PSP, XP, TDD and other methodologies for solitary programmers

Brett g Porter BgPorter at NOartlogicSPAM.com
Thu Jan 2 21:49:26 CET 2003


"Brad Clements" <bkc at Murkworks.com> wrote in message
news:3e145e67_1 at goliath.newsgroups.com...
> I'm looking for war stories, comments and insight regarding suitable
> development methodologies for "lone wolf" programmers.
>
> That is, developers who work alone.  I'm also interested in how these
> methods work in the context of Python development.
>
> For example, I'm considering PSP and would like to hear from others who
are
> using it, or have tried it. "Real life" stories are useful. I'm somewhat
> annoyed by the SEI (sm) aspect of PSP, so if you haven't been tutored by
an
> SEI instructor, phrase your statements as "PSP-like".
>
Here's my experience -- I got authorization for a small pilot project to
test the PSP in our company.  A small group of programmers interested in
learning the PSP was given regular on-the-clock budget hours to read
Humphreys' books (both "Introduction fo the PSP" and "Discipline for
Software Engineering") and we set aside online conferencing facilities to
discuss it and work together.

After a month or so, the initial enthusiasm pretty much completely petered
out (well, any enthusiasm I might have had was converted into hostility by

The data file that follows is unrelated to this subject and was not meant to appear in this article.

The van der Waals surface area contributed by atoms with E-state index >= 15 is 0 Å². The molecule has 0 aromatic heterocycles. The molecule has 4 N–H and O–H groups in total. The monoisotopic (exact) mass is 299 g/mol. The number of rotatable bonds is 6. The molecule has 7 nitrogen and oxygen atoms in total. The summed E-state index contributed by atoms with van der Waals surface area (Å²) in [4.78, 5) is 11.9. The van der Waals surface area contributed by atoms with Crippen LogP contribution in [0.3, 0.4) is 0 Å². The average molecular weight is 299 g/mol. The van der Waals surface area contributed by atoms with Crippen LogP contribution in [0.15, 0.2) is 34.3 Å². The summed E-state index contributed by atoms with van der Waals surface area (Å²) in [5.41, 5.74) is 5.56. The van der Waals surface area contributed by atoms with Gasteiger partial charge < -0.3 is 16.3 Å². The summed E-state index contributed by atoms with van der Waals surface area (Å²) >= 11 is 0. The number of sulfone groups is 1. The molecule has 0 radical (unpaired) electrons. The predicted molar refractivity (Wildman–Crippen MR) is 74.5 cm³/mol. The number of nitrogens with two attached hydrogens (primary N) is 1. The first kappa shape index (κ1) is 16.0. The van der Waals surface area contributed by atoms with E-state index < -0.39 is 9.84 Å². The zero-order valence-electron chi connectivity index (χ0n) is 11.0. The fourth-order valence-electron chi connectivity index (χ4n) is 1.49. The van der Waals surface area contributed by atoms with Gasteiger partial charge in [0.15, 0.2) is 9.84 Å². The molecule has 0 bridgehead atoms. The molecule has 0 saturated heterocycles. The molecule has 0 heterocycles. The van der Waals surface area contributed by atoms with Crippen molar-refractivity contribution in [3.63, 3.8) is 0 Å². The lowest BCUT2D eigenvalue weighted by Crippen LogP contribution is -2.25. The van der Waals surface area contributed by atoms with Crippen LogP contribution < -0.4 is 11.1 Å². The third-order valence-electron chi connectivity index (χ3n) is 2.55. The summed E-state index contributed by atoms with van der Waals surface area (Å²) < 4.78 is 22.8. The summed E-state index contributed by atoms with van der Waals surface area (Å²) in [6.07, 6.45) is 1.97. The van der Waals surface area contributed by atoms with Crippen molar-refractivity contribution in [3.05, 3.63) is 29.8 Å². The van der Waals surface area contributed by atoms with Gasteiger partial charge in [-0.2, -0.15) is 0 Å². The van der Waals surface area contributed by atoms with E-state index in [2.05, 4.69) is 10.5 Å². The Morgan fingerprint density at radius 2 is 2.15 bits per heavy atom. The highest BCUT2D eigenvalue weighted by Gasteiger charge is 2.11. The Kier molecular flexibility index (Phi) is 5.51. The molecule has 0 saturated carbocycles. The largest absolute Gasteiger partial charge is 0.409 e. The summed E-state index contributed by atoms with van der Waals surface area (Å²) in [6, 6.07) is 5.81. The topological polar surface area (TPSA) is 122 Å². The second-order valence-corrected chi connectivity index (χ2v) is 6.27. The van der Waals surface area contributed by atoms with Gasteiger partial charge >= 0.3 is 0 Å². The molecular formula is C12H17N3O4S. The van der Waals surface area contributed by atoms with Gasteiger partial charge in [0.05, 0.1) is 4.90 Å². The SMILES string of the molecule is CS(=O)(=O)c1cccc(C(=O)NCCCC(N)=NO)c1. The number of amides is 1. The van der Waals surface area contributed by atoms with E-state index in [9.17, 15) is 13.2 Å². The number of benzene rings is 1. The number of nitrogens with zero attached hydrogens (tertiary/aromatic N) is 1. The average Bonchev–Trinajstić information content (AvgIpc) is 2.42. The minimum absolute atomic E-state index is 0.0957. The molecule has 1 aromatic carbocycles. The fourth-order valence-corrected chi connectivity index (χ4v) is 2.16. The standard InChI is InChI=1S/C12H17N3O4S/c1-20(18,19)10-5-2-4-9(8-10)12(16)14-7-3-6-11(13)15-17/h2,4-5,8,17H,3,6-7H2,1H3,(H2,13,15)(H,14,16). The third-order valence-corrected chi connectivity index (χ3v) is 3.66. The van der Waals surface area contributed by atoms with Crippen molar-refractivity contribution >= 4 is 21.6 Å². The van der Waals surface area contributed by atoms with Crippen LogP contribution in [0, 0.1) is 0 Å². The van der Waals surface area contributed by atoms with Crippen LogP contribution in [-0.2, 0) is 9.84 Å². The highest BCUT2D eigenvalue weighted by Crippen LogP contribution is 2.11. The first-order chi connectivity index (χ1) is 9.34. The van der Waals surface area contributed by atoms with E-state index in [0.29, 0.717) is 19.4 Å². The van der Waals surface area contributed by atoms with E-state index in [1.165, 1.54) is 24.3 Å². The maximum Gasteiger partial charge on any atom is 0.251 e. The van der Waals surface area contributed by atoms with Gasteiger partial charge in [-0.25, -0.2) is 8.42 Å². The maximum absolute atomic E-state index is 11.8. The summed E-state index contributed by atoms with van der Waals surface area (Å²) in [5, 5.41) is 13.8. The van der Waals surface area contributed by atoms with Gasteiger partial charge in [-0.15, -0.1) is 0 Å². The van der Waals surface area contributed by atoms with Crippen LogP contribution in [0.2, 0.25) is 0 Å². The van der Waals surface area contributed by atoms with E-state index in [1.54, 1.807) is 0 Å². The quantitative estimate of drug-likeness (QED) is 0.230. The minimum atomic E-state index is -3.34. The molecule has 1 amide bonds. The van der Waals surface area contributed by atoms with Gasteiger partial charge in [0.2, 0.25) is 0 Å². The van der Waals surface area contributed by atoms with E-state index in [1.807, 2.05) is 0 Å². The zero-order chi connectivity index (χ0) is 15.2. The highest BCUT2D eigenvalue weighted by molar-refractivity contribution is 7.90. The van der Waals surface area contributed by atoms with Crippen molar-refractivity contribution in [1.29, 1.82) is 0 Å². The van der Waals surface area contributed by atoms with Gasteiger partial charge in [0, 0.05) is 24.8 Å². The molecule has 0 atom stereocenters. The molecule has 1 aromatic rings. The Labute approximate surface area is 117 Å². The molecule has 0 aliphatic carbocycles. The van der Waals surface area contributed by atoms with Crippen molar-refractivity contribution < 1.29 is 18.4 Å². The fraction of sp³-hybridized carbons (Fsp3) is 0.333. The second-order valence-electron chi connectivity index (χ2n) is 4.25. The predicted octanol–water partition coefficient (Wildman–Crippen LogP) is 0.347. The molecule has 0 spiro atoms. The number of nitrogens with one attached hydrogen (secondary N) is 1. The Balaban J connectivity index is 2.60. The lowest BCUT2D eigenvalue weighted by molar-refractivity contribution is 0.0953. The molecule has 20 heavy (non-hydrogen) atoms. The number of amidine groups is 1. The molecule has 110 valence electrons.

that point).

The PSP is pretty rigid about what you're expected to do and how you're
expected to do it. Monitoring my LOC output and timing my every motion (and
running regular regression analyses on my performance) is about as contrary
to my way of working as it's possible to get. Also, a little more reading on
Taylorism (dunno if Humphreys was _directly_ influenced by Taylor's
writings, but it's clearly coming from the same place)and its failures
elsewhere makes me a little more than dubious about the claims that the SEI
makes for PSP.

I also note that the few people I've met who claim to use PSP have turned
out to not really use it on a day-to-day basis because of the high overhead
it imposes. I'm also curious that I've never heard anyone who I consider to
be an especially good programmer endorse it (but I keep looking...).








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